Santa Monica, CA — Oh, we never take the book, a high-profile literary agent told me recently in a meeting about shopping best-selling books and their prospective TV adaptations.
This year, Hulu hit a creative home run (and marketing tool for Social Protest) with its buzzyworthy adaptation of Margaret Atwood’s The Handmaid’s Tale, and Starz also clobbered it with Bryan Fuller and Michael Green’s breathtaking re-working of Neil Gaiman’s American Gods.
Television is where great books go to thrive.
HBO scored record ratings for its season premiere of its little-known and under-the-radar adaptation, Game of Thrones, however, the Emmys gave lots of Love to the pay cabler’s supposed limited series, Big Little Lies which is based on Liane Moriarty’s novel.
There’s hope for a S2 of Big Little Lies even though a second book does not exist (yet). That’s how well-received the limited series, starring Reese Witherspoon and Nicole Kidman, was. Who needs a second book? Get to work Liane! Here’s a great Interview & Podcast with Reese Witherspoon from The Hollywood Reporter, wherein, the actor/producer details the script-to-screen process.
Praise Be! Hollywood Producers, Development Executives and Agents are reading books, graphic novels and listening to podcasts in search of that fantastic Intellectual Property (IP) that can be adapted for Television.
AMC just ordered Dietland to series. Starz has given the go-ahead to Rook from Stephanie Meyer. Amazon has ordered two seasons of Homecoming with Julia Roberts.
Personal Anecdote Alert: When I was VP, Development for SyFy, the cabler was interested in a sequel to its original miniseries Dune based on Frank Herbert’s first novel. I recall being in New York and buying the next two books in the prolific series and reading them very quickly, proclaiming them extremely worthy of a miniseries.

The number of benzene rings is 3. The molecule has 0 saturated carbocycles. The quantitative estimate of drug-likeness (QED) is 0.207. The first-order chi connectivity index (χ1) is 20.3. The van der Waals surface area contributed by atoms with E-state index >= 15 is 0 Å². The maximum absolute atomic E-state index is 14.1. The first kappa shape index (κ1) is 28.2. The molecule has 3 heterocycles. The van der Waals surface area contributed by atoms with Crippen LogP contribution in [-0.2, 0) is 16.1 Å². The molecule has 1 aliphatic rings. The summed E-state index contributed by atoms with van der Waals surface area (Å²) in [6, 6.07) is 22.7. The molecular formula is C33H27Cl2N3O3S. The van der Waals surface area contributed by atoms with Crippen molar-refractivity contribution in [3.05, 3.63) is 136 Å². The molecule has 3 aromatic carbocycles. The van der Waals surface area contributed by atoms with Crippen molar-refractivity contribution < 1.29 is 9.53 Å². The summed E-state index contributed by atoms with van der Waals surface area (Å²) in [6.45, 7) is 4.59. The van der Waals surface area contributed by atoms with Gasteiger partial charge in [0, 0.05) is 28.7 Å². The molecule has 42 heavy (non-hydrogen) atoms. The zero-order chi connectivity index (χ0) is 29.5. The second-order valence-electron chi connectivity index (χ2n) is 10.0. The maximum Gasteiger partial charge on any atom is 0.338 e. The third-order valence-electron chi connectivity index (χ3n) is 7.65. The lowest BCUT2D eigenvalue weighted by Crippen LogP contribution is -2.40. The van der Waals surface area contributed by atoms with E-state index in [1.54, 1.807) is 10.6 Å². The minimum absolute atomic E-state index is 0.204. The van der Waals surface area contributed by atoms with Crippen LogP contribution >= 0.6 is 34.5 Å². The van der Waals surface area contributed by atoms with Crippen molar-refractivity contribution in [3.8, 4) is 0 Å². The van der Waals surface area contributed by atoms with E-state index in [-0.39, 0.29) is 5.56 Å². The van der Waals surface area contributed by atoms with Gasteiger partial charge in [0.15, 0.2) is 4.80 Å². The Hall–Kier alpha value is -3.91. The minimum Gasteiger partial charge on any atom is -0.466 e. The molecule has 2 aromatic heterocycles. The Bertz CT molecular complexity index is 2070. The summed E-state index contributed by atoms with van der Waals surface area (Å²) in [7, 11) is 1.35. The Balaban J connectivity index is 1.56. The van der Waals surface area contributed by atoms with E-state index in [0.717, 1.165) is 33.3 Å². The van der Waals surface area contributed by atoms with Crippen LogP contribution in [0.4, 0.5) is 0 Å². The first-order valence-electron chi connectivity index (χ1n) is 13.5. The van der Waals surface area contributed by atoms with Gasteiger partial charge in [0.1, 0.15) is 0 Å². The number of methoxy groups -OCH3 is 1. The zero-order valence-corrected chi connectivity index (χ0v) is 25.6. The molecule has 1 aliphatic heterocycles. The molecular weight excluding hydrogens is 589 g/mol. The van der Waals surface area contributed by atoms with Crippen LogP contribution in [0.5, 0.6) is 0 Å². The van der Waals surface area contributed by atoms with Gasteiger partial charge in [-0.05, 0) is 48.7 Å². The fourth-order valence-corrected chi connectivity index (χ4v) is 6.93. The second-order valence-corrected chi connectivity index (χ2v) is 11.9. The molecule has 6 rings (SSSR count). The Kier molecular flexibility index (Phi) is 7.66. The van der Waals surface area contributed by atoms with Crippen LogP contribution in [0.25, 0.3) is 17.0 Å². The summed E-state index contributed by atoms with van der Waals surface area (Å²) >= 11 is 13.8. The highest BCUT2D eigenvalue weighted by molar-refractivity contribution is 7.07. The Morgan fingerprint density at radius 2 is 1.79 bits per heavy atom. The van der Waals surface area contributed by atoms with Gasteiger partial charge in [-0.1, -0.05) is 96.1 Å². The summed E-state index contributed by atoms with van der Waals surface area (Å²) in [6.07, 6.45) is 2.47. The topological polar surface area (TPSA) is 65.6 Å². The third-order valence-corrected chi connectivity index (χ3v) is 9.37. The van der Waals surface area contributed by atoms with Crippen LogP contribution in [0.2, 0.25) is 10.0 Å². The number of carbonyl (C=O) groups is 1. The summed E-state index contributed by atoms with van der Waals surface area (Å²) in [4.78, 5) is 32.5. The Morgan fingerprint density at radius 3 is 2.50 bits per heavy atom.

SyFy pushed the button based on my recommendation and a script was ordered. Important Note: No one above me in SyFy’s executive order bothered to read the books. Try explaining the plot of Dune to a room full of business affairs executives!
I offer this story to illustrate a point: The folks at Paramount probably did not read all 11 Vampire Lestat novels by Anne Rice when it made that big option earlier this year. That’s not everyone’s job. But, someone at Anonymous Content probably did, and that person is lucky because her books are wonderful.
Lots to read and to listen while we wait for author George R. R. Martin to finally publish the next book in his Song of Ice and Fire series for GOT, entitled, The Winds of Winter.
Meanwhile, Anne Rice and Anonymous Content via Paramount are working on The Vampire Chronicles with no broadcaster announced yet. Showtime and BBC One would make a good fit, I think.